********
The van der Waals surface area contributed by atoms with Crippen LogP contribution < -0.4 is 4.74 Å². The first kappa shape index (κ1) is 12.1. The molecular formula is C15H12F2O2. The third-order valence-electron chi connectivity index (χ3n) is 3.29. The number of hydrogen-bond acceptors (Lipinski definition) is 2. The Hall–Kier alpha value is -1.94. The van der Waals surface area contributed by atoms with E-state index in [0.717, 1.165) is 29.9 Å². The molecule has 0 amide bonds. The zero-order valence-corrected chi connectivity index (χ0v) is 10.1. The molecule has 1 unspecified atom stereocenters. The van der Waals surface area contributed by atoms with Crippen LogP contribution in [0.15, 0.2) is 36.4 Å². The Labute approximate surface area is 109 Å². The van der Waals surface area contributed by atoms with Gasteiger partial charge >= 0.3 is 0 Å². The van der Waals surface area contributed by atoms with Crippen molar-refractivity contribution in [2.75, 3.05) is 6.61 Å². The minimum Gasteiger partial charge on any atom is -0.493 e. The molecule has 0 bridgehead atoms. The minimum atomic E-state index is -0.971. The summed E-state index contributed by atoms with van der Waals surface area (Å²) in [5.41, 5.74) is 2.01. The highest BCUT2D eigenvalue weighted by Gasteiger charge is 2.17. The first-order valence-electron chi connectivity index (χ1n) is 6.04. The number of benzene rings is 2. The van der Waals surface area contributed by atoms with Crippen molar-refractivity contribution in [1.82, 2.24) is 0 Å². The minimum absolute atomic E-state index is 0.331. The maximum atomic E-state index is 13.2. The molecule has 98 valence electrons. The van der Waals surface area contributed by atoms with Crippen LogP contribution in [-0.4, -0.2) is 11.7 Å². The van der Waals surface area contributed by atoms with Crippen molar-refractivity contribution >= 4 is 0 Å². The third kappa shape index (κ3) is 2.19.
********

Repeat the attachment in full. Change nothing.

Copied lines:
The van der Waals surface area contributed by atoms with Crippen LogP contribution < -0.4 is 4.74 Å². The first kappa shape index (κ1) is 12.1. The molecular formula is C15H12F2O2. The third-order valence-electron chi connectivity index (χ3n) is 3.29. The number of hydrogen-bond acceptors (Lipinski definition) is 2. The Hall–Kier alpha value is -1.94. The van der Waals surface area contributed by atoms with E-state index in [0.717, 1.165) is 29.9 Å². The molecule has 0 amide bonds. The zero-order valence-corrected chi connectivity index (χ0v) is 10.1. The molecule has 1 unspecified atom stereocenters. The van der Waals surface area contributed by atoms with Crippen LogP contribution in [0.15, 0.2) is 36.4 Å². The Labute approximate surface area is 109 Å². The van der Waals surface area contributed by atoms with Gasteiger partial charge >= 0.3 is 0 Å². The van der Waals surface area contributed by atoms with Crippen molar-refractivity contribution in [2.75, 3.05) is 6.61 Å². The minimum Gasteiger partial charge on any atom is -0.493 e. The molecule has 0 bridgehead atoms. The minimum atomic E-state index is -0.971. The summed E-state index contributed by atoms with van der Waals surface area (Å²) in [5.41, 5.74) is 2.01. The highest BCUT2D eigenvalue weighted by Gasteiger charge is 2.17. The first-order valence-electron chi connectivity index (χ1n) is 6.04. The number of benzene rings is 2. The van der Waals surface area contributed by atoms with Crippen molar-refractivity contribution in [1.82, 2.24) is 0 Å². The minimum absolute atomic E-state index is 0.331. The maximum atomic E-state index is 13.2. The molecule has 98 valence electrons. The van der Waals surface area contributed by atoms with Crippen LogP contribution in [-0.4, -0.2) is 11.7 Å². The van der Waals surface area contributed by atoms with Crippen molar-refractivity contribution >= 4 is 0 Å². The third kappa shape index (κ3) is 2.19.